Looking out at Las Vegas on a ferris wheel ride with Mr. Vegas himself, Wayne Newton, it's clear just how much this city has changed since he came to town back in 1959.
"There were seven hotels on the strip," said Newton. "And that's what Vegas was then."
Newton said "there's no question" that Las Vegas has matured over the years, and now is treated like a real American city in a way that it wasn't always in people's minds.
With that maturity comes something that was once unthinkable. When the Kansas City Chiefs and the San Francisco 49ers face off at Super Bowl LVIII on Sunday, Feb. 11, they will compete for football's highest honor at Allegiant Stadium in Las Vegas. It was unthinkable because, for many years, professional sports teams, including the NFL, refused to go anywhere near Las Vegas, thanks to its seedy reputation.
Steve Hill heads up the Las Vegas Convention and Visitors Authority — one of the organizations that lobbied for years to get professional sports teams to reconsider their idea of Sin City. Hill said that his family was "concerned" when he moved to Las Vegas in the '80s.
"I mean, I think legitimately concerned," he said, adding that the opportunity for Las Vegas to host the Super Bowl still came as a surprise and seemed "completely out of the question" until now.
There was a long-held fear that the bright lights of Vegas might remind fans of one of sports' darkest days, when gamblers fixed the 1919 World Series. But that concern has diminished, said Brett Abarbanel, the executive director of the international gaming institute at UNLV.
"For a long time, gambling and Las Vegas by extension was viewed as kind of this unacceptable, maybe unethical, inappropriate ... seedy and sometimes even evil thing to do," Abarbanel said. "There's much more acceptance of gambling these days."
Ironically, said Arbarbanal, some of that acceptance might be thanks to a 2018 Supreme Court decision that initially looked like bad news for Nevada. The court overturned something called PAPSA, the Professional and Amateur Sports Protection Act, and since then, more than 30 states have legalized sports betting.
In other words, the fact that anyone anywhere pretty much now in America can place a sports bet on their phone has not actually hurt the economy in Las Vegas, Arbarbanal explained. Instead, sports betting and the Vegas economy have "grown alongside one another," he said.
Because, the theory goes, the more familiar people are with gambling on sports, the less worried they might be about pro sports teams being based in Las Vegas, like the Raiders, the Golden Knights of hockey and the Aces of the WNBA. Soon, the legendary Tropicana Hotel — the place where James Bond stayed — will be demolished to make way for a new stadium for the Oakland A's of Major League Baseball.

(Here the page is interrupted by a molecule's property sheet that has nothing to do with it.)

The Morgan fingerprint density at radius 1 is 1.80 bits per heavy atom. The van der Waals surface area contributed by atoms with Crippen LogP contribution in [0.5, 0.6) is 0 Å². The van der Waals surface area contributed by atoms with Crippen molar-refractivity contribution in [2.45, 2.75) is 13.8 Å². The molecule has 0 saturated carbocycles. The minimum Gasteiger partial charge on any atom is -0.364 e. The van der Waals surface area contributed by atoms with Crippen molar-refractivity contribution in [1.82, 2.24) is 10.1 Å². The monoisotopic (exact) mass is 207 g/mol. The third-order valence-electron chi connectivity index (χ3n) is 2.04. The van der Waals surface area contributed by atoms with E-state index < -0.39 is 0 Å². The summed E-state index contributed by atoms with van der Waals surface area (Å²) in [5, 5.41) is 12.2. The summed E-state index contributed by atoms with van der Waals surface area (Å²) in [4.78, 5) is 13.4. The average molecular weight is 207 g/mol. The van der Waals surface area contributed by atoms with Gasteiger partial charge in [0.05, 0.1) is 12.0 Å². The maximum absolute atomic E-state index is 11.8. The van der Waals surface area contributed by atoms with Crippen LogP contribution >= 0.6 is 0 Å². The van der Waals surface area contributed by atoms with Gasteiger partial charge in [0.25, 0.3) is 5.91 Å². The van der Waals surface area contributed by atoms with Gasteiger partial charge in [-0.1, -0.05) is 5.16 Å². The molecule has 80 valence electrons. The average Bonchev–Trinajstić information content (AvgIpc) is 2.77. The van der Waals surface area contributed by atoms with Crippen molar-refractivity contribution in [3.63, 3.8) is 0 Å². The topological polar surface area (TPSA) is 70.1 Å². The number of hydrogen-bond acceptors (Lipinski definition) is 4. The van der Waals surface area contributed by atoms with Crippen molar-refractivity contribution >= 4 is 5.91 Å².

It's a big sports turnaround for a city that has some humble beginnings.
Brian "Paco" Alvarez is an anthropologist, tour guide and lifelong resident of Las Vegas, who took "Sunday Morning" to a part of the city where it actually began. Where the Union Hotel now stands was once a train depot where the land auction that founded Las Vegas took place in 1905.
Alvarez said there's a practical reason his town has been all-in on gambling and entertainment throughout its history.
"Las Vegas is a city that is a survivor. It's a city that has to reinvent itself to survive. You know, we don't have a lot of industry here," he said, while on a driving tour of his hometown. "We don't have a lot of water, so we realized that the formula of having gaming worked for us."
Nevada legalized gambling in the 1930s, but it was mobsters like Bugsy Siegel and Mo Dalitz who saw its potential, creating the Las Vegas Strip. With that danger in its DNA, the city leaned in hard to the "Sin" part of Sin City over the years.
These days though, Vegas is betting that the once in a lifetime experience of the town will be a key in attracting the TikTok generation, like Formula One racing right on the Strip, Adele up-close and personal at Caesar's Palace, or U2 at the Sphere, a $2.3 billion concert venue that looks like it could be seen from space.
"It's so over the top that even we locals can't stop looking at it," said Alvarez. "I'll drive by it and it always makes ... it gives me a smile because a lot of times, it's a giant emoji smiling at me."
Another reason Las Vegas is smiling? The city is back. Forty million people visited last year, nearly topping its pre-COVID record. More than 300,000 are expected in town this week alone - and Newton would like to say "thank you."
"The truth of the matter is to call it Sin City is a misnomer because there's nothing that goes on here that doesn't go on in every city, pretty much in the world," Newton said.
Come next weekend, Las Vegas' biggest showman will be watching the big game, along with a billion or so other people all over the world, as the city he made his home 65 years ago plays host to what might be its biggest show yet.
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